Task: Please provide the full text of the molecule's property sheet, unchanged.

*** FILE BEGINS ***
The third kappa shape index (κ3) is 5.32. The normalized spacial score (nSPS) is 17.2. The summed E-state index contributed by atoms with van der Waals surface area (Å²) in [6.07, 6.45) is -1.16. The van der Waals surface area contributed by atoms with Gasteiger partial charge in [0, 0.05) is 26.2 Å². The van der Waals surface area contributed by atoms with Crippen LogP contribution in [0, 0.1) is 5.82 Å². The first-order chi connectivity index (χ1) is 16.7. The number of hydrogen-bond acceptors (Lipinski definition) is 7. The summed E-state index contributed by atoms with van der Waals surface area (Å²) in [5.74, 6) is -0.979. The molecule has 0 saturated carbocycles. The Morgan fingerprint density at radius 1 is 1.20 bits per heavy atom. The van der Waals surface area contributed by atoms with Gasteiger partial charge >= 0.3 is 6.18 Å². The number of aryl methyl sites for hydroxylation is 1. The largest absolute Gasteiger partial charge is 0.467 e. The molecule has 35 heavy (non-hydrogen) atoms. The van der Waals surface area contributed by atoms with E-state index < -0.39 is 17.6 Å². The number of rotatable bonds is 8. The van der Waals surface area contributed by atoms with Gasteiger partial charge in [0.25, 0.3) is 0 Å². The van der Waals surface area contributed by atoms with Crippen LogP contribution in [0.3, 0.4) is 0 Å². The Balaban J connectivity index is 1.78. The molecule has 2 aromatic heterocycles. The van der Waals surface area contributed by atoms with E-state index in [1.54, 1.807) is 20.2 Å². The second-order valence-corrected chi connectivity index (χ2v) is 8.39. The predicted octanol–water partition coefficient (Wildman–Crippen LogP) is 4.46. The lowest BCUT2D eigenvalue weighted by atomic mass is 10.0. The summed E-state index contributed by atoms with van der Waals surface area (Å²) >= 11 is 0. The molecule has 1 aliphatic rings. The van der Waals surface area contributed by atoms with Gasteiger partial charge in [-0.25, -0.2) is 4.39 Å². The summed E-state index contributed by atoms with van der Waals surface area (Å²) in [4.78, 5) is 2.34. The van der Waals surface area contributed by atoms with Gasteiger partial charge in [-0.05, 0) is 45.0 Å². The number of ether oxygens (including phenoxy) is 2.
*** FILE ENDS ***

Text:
The third kappa shape index (κ3) is 5.32. The normalized spacial score (nSPS) is 17.2. The summed E-state index contributed by atoms with van der Waals surface area (Å²) in [6.07, 6.45) is -1.16. The van der Waals surface area contributed by atoms with Gasteiger partial charge in [0, 0.05) is 26.2 Å². The van der Waals surface area contributed by atoms with Crippen LogP contribution in [0, 0.1) is 5.82 Å². The first-order chi connectivity index (χ1) is 16.7. The number of hydrogen-bond acceptors (Lipinski definition) is 7. The summed E-state index contributed by atoms with van der Waals surface area (Å²) in [5.74, 6) is -0.979. The molecule has 0 saturated carbocycles. The Morgan fingerprint density at radius 1 is 1.20 bits per heavy atom. The van der Waals surface area contributed by atoms with Gasteiger partial charge >= 0.3 is 6.18 Å². The number of aryl methyl sites for hydroxylation is 1. The largest absolute Gasteiger partial charge is 0.467 e. The molecule has 35 heavy (non-hydrogen) atoms. The van der Waals surface area contributed by atoms with E-state index < -0.39 is 17.6 Å². The number of rotatable bonds is 8. The van der Waals surface area contributed by atoms with Gasteiger partial charge in [0.25, 0.3) is 0 Å². The van der Waals surface area contributed by atoms with Crippen LogP contribution in [0.3, 0.4) is 0 Å². The Balaban J connectivity index is 1.78. The molecule has 2 aromatic heterocycles. The van der Waals surface area contributed by atoms with E-state index in [1.54, 1.807) is 20.2 Å². The second-order valence-corrected chi connectivity index (χ2v) is 8.39. The predicted octanol–water partition coefficient (Wildman–Crippen LogP) is 4.46. The lowest BCUT2D eigenvalue weighted by atomic mass is 10.0. The summed E-state index contributed by atoms with van der Waals surface area (Å²) >= 11 is 0. The molecule has 1 aliphatic rings. The van der Waals surface area contributed by atoms with Gasteiger partial charge in [-0.25, -0.2) is 4.39 Å². The summed E-state index contributed by atoms with van der Waals surface area (Å²) in [4.78, 5) is 2.34. The van der Waals surface area contributed by atoms with Gasteiger partial charge in [-0.05, 0) is 45.0 Å². The number of ether oxygens (including phenoxy) is 2.